July 15, 2001
By Mark Lindquist
ALL THE FINEST GIRLS, By Alexandra Styron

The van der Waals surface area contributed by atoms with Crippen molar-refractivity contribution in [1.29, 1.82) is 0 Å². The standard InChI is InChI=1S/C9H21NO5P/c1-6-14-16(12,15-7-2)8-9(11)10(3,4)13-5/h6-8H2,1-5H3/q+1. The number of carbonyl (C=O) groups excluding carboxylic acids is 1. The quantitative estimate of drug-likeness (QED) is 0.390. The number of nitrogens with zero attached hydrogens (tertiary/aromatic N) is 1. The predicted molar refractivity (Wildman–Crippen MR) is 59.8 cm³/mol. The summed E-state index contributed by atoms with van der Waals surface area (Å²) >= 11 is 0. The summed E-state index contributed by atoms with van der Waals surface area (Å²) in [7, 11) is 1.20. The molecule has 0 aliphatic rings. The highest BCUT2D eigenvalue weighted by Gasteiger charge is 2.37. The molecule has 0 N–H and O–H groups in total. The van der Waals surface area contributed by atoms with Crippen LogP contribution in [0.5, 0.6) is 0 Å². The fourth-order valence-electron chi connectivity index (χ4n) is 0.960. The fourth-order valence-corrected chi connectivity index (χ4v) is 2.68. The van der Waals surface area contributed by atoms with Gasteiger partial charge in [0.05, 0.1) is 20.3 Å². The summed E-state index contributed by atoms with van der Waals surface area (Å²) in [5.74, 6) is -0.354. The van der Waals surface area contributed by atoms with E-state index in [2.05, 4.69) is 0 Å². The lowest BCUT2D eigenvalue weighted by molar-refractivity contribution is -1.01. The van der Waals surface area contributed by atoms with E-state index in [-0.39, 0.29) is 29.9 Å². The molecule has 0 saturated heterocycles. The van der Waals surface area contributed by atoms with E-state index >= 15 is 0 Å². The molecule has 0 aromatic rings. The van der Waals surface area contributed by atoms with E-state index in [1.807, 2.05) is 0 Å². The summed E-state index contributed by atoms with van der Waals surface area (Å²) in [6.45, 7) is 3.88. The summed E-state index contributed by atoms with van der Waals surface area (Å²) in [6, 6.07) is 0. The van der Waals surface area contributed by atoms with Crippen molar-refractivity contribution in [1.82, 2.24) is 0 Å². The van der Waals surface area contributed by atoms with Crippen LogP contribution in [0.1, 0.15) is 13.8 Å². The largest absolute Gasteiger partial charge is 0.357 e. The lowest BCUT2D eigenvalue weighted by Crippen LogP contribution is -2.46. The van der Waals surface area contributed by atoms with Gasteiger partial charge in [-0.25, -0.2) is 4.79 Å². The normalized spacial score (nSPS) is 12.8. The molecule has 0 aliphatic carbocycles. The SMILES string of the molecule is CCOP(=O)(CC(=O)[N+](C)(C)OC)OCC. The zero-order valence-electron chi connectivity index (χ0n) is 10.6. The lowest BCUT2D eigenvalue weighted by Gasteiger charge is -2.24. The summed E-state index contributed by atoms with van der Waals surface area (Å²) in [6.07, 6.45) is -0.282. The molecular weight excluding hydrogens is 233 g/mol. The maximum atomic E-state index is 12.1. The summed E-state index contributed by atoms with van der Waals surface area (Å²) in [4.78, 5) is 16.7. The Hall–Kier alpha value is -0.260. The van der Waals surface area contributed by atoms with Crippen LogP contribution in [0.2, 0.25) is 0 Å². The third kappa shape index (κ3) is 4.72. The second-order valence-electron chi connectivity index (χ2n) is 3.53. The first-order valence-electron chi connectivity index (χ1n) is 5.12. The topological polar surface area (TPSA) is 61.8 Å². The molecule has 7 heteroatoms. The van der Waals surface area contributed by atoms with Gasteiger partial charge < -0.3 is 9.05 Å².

”Do you think it’s possible to be a great artist as the progeny of one?” This question is posed by the father of the narrator of ”All the Finest Girls” — he is referring to his wife, an actress who is the daughter of a great painter — but it appears to be on the author’s mind as well. Alexandra Styron, a former actress and the daughter of William Styron, has written a first novel about finding one’s place in the world. Addy Abraham is 32, single, childless and dissatisfied with her work restoring paintings for a Manhattan museum. Addy is somewhat estranged from her father (a well-known philosophy professor) and from her mother, who relegated a good deal of Addy’s upbringing to a Caribbean nanny named Louise; much of the novel takes place on the island of St. Clair, where Addy has traveled for Louise’s funeral. Addy was an odd, willful child and only Louise could handle her, and thus meeting Louise’s family becomes what Addy calls a ”bid for self-preservation,” an opportunity for her to see things clearly in her own life at last. Though Styron never answers that question about a great artist’s progeny, she approaches it artfully — the writing here is frequently accomplished, and the insights wise.